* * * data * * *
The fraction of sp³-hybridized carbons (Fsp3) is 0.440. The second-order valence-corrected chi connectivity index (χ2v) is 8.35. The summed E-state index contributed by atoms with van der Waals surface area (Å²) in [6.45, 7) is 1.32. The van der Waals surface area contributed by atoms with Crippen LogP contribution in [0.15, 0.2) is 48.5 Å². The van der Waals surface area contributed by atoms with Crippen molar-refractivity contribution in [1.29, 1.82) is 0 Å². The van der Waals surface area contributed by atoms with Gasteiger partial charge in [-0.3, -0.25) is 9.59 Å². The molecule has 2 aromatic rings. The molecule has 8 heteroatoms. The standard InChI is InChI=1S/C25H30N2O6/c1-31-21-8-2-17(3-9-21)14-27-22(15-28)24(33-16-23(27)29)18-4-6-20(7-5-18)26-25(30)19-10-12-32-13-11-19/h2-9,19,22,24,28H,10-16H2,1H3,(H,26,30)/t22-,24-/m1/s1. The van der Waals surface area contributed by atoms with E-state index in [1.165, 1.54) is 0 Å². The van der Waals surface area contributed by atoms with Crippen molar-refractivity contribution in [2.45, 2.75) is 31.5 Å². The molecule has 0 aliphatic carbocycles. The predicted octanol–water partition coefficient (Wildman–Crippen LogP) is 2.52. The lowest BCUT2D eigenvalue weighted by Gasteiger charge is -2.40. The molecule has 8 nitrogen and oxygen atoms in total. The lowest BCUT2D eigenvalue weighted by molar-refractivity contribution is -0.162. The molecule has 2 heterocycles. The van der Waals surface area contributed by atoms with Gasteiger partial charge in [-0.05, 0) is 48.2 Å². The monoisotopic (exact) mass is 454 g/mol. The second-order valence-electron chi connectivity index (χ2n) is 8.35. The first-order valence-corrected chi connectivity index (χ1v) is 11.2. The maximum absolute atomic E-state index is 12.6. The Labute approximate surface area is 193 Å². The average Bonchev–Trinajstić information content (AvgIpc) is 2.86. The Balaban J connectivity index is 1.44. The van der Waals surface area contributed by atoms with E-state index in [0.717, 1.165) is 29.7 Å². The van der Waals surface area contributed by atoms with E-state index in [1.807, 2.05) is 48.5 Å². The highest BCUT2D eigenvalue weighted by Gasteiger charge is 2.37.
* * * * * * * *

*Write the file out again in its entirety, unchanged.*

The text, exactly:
The fraction of sp³-hybridized carbons (Fsp3) is 0.440. The second-order valence-corrected chi connectivity index (χ2v) is 8.35. The summed E-state index contributed by atoms with van der Waals surface area (Å²) in [6.45, 7) is 1.32. The van der Waals surface area contributed by atoms with Crippen LogP contribution in [0.15, 0.2) is 48.5 Å². The van der Waals surface area contributed by atoms with Crippen molar-refractivity contribution in [1.29, 1.82) is 0 Å². The van der Waals surface area contributed by atoms with Gasteiger partial charge in [-0.3, -0.25) is 9.59 Å². The molecule has 2 aromatic rings. The molecule has 8 heteroatoms. The standard InChI is InChI=1S/C25H30N2O6/c1-31-21-8-2-17(3-9-21)14-27-22(15-28)24(33-16-23(27)29)18-4-6-20(7-5-18)26-25(30)19-10-12-32-13-11-19/h2-9,19,22,24,28H,10-16H2,1H3,(H,26,30)/t22-,24-/m1/s1. The van der Waals surface area contributed by atoms with E-state index in [1.165, 1.54) is 0 Å². The van der Waals surface area contributed by atoms with Crippen molar-refractivity contribution in [2.45, 2.75) is 31.5 Å². The molecule has 0 aliphatic carbocycles. The predicted octanol–water partition coefficient (Wildman–Crippen LogP) is 2.52. The lowest BCUT2D eigenvalue weighted by Gasteiger charge is -2.40. The molecule has 8 nitrogen and oxygen atoms in total. The lowest BCUT2D eigenvalue weighted by molar-refractivity contribution is -0.162. The molecule has 2 heterocycles. The van der Waals surface area contributed by atoms with Gasteiger partial charge in [-0.05, 0) is 48.2 Å². The monoisotopic (exact) mass is 454 g/mol. The second-order valence-electron chi connectivity index (χ2n) is 8.35. The first-order valence-corrected chi connectivity index (χ1v) is 11.2. The maximum absolute atomic E-state index is 12.6. The Labute approximate surface area is 193 Å². The average Bonchev–Trinajstić information content (AvgIpc) is 2.86. The Balaban J connectivity index is 1.44. The van der Waals surface area contributed by atoms with E-state index in [0.717, 1.165) is 29.7 Å². The van der Waals surface area contributed by atoms with E-state index in [1.807, 2.05) is 48.5 Å². The highest BCUT2D eigenvalue weighted by Gasteiger charge is 2.37.